The barkless & independent dog breed which makes a very loyal companion.

spotlight

Basenji Spotlight

  • Highly energetic, originally used as a hunting companion in Africa
  • Medium-sized short hair dog
  • No bark, but not silent
  • Fussy and aloof somewhat like a cat
  • Shy around strangers but happy with close friends
  • Does well around children and other pets
  • Potential health problems but overall a healthy breed
  • Easy to groom

History

The Basenji is an ancient dog, dating back to prehistoric times. Cave paintings have been found in Libya dating from 100 AD all the way back to 6000 BC depicting dogs hunting alongside people. The dogs in the paintings appear to be of the Basenji breed.

The dogs can be found depicted in pyramids next to Pharaohs and on noble peoples’ game tables. The first true mention of the dog, however, was in 1868 when Dr. Schweinfurth traveled to Central Africa to study the flora and fauna there. He described a wolf-like dog as one of the only domestic creatures found in the Nyan-Nyam tribe. The dog, he wrote, had short, sleek hair, a short curly tail, and large ears that were always erect.

The first exhibition of Basenjis in Great Britain happened in 1895. They were referred to as either African Bush Dogs or as Congo Terriers. Many times, unfortunately, dogs that were brought over to Great Britain from Africa died from distemper or distemper injections. At some point between the first exhibition and 1929, people started referring to the dog as the Basenji.

It wasn’t until 1936 that Olivia Burns imported the first Basenjis able to breed. The English Kennel Club recognized the Basenji as an established breed in 1937. It wasn’t until 1943 that the Basenji Club of America was formed and that the American Kennel Club recognized the Basenji as an official breed.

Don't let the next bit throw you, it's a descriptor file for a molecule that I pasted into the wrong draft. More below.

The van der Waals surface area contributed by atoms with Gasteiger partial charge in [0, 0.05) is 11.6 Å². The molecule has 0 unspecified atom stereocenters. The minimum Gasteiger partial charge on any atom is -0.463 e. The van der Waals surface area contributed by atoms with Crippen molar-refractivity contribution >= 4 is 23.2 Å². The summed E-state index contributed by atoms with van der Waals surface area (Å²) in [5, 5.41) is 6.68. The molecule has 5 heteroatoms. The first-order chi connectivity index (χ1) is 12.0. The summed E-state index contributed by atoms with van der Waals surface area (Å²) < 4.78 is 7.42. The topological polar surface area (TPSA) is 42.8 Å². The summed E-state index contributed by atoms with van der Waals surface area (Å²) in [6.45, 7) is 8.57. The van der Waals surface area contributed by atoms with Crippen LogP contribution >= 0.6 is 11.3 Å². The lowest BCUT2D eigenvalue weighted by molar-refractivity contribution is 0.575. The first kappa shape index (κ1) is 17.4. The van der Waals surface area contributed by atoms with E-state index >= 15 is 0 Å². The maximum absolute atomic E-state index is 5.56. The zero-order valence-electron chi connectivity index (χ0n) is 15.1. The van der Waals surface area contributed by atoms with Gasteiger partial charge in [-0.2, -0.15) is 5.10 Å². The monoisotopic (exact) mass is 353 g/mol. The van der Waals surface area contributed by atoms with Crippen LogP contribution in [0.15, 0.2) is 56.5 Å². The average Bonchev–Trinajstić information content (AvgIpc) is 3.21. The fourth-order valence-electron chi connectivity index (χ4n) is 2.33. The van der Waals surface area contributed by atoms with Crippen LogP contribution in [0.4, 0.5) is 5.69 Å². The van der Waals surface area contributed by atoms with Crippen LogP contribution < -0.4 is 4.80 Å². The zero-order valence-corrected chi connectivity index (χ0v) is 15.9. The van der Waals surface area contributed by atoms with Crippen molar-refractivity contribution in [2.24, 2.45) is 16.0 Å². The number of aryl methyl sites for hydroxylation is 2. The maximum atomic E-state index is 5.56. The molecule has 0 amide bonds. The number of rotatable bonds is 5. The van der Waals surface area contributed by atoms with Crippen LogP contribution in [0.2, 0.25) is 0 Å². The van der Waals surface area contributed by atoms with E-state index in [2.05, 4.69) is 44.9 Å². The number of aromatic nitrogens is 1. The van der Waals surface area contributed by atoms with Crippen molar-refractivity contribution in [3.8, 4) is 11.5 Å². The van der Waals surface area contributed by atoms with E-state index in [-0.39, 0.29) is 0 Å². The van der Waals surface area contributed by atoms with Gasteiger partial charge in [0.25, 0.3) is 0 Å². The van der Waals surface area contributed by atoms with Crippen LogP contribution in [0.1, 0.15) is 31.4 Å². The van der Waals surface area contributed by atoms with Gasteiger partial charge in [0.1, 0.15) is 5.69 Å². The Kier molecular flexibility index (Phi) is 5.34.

Personality & Temperament

Because the Basenji was bred to be a hunting dog, that is important to remember when considering its temperament. When a Basenji is allowed to run untethered after something, such as a rabbit or squirrel, it likely will not consider dangers such as traffic. Keep a Basenji dog fenced or leashed in order to avoid harmful accidents. Although firmness is recommended, the Basenji can be trained and can be left alone. Most often families will find that the Basenji does well with children and other pets in the home.

Earning its nickname from the yodeling noises it makes, the Basenji is often referred to as the 'barkless dog'. It does, in fact, not bark. Stranger still, this small dog has been found to be quite fussy in its habits, not unlike a cat. It will actually clean itself all over and lacks a dog-like odor. Again, similar to a cat, Basenjis can be independent and even aloof. They are cautious around strangers but calm around people they know. A Basenji should not be approached from behind when being met for the first time.


Appearance & Grooming

In general, the Basenji is a medium-sized short hair dog. There are wrinkles on its head and it has small, erect ears. The head is also somewhat flat and short. Compared to its length, the Basenji is set high up on its legs. The tail is short and bends upwards with a curl that falls to either side of the body.